Travis Vance's instrumentals, which feature the five-string tenor bass guitar, are intricate thickets of sound, building upon insistent riffs that bend back upon themselves. They aren't quite jazz, but neither are they disposable pop. These songs simply exist in a sphere all their own, indebted to marquee names like Victor Wooten or Bill Frisell, but wholly unlike the output of either legend.
Vance, a Fort Worth native who graduated from Boston's Berklee College of Music in 2003 and relocated to Nashville, where he now lives, has just released his debut EP, The Chase. The five-song collection allows Vance, who spent five years with the indie rock band Oblio and also grabs studio session work in Nashville, a chance to crystallize his approach to solo bass music.
"My approach to this material is not to release a 'solo bass' record in the style of someone like Michael Manring, Jonas Hellborg, or Victor Wooten, but instead I wanted to make an album of music that I think is beautiful and enjoyable, while intentionally limiting myself to doing so with a five-string tenor bass guitar in order to hopefully further the use of the instrument in some way," Vance says via e-mail. "I try to represent a pretty wide variety of styles in my set to reflect my fairly eclectic personality."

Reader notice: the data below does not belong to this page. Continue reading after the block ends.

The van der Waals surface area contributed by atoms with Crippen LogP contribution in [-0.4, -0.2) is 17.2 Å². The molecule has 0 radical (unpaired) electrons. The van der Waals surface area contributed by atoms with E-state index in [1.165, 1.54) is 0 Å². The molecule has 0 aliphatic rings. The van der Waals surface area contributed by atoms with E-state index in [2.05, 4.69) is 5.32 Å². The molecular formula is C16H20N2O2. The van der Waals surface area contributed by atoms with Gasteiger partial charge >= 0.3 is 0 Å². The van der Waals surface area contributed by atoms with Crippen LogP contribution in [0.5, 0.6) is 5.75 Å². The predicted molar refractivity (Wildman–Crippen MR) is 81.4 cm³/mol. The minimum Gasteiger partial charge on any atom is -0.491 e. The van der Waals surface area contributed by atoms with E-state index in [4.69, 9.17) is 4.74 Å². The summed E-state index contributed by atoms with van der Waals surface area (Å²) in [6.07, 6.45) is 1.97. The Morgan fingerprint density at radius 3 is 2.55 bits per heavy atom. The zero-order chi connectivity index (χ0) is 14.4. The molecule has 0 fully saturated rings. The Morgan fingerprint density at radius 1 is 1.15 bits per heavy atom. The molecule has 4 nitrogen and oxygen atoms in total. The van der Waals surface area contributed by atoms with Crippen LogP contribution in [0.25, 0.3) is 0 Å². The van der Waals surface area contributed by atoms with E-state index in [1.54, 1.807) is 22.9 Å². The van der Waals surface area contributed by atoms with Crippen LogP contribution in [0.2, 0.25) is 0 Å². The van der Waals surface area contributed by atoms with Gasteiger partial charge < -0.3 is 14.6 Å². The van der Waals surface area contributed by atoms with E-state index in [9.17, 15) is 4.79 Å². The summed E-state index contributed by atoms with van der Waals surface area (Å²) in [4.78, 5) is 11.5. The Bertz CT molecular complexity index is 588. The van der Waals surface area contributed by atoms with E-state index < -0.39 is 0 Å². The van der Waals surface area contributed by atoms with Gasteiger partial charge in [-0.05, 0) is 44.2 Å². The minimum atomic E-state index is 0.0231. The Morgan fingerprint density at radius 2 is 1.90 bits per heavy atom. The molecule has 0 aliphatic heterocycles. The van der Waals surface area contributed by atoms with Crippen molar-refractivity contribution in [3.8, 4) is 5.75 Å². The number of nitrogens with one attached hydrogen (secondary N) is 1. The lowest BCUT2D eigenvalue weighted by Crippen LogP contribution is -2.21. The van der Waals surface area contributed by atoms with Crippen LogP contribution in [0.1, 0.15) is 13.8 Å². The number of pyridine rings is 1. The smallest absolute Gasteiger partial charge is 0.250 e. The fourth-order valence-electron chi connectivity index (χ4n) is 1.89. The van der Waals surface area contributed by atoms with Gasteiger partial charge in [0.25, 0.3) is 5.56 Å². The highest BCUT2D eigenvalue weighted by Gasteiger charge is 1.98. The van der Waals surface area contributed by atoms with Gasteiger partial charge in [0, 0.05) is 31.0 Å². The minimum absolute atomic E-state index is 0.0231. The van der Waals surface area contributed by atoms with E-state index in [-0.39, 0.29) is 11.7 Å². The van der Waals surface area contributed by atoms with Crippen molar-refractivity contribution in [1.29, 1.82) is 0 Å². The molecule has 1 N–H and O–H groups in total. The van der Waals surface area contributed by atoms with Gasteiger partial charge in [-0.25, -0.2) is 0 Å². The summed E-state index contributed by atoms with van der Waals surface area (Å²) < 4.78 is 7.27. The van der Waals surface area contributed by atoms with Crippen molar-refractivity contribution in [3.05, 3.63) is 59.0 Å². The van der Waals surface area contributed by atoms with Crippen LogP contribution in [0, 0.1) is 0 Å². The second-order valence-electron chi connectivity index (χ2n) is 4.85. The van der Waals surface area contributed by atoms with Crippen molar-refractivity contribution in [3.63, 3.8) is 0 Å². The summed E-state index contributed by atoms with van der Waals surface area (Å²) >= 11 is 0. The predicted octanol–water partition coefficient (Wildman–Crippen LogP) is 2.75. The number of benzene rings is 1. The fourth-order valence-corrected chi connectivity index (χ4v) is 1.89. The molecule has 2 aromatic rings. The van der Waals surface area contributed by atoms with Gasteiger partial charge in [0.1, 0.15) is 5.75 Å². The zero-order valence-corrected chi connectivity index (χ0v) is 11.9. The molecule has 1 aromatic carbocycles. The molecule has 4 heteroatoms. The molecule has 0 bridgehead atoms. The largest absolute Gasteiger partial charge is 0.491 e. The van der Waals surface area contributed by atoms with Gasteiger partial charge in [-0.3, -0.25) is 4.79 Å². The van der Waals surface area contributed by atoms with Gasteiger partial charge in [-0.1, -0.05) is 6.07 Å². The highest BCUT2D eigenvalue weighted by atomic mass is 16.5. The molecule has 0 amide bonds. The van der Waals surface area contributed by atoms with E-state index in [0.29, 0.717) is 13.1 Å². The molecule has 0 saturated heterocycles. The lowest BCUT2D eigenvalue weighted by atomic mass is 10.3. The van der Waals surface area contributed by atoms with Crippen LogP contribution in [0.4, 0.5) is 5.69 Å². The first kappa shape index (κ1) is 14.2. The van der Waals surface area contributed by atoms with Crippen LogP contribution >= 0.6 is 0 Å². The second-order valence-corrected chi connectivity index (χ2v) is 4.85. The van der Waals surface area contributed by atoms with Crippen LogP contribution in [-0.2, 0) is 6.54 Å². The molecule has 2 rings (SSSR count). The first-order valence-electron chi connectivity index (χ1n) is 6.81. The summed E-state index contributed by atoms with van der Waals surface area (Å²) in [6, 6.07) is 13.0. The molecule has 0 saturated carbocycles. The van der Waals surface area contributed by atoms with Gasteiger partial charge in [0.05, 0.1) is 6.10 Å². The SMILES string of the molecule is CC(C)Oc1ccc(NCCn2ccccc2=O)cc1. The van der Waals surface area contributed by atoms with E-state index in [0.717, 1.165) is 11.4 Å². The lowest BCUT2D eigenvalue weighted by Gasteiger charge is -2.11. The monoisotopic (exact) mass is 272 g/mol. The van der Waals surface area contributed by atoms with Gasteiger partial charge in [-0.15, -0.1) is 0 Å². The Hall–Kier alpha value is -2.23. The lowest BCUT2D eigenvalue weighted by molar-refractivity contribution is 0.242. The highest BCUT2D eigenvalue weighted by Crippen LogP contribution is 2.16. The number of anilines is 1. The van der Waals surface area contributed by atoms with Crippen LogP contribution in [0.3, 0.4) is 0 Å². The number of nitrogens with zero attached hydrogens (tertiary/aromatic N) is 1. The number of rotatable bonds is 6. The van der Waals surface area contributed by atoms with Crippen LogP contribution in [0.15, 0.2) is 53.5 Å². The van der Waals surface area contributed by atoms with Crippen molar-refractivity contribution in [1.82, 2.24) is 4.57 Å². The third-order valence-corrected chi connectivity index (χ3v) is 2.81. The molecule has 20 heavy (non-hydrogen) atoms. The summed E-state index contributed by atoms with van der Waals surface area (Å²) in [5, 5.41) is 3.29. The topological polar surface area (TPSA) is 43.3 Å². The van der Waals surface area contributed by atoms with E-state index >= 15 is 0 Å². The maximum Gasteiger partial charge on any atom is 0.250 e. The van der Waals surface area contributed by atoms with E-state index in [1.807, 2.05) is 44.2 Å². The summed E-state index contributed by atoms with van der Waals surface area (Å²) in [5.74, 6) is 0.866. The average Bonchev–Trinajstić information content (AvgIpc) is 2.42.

Live, Vance replicates the dense textures of his compositions with a looping pedal, packed with pre-recorded loops yet also capable of handling Vance's on-the-spot creations.
"A lot of layered looping and solo bass playing can be pretty self-indulgent and long-winded, so I'm trying to keep these songs concise, accessible and enjoyable for people who don't care as much for the technical side of playing," he says. "In other words, I want my mom to be able to enjoy it while also showing off that I've spent a lot of time working on my craft."
Vance will showcase his skills March 11 at the Moon, opening up for Parachute Musical, Denton's Foe Destroyer and Star & Micey. Vance says he'll also be playing a house concert in Denton during the 35 Conferette.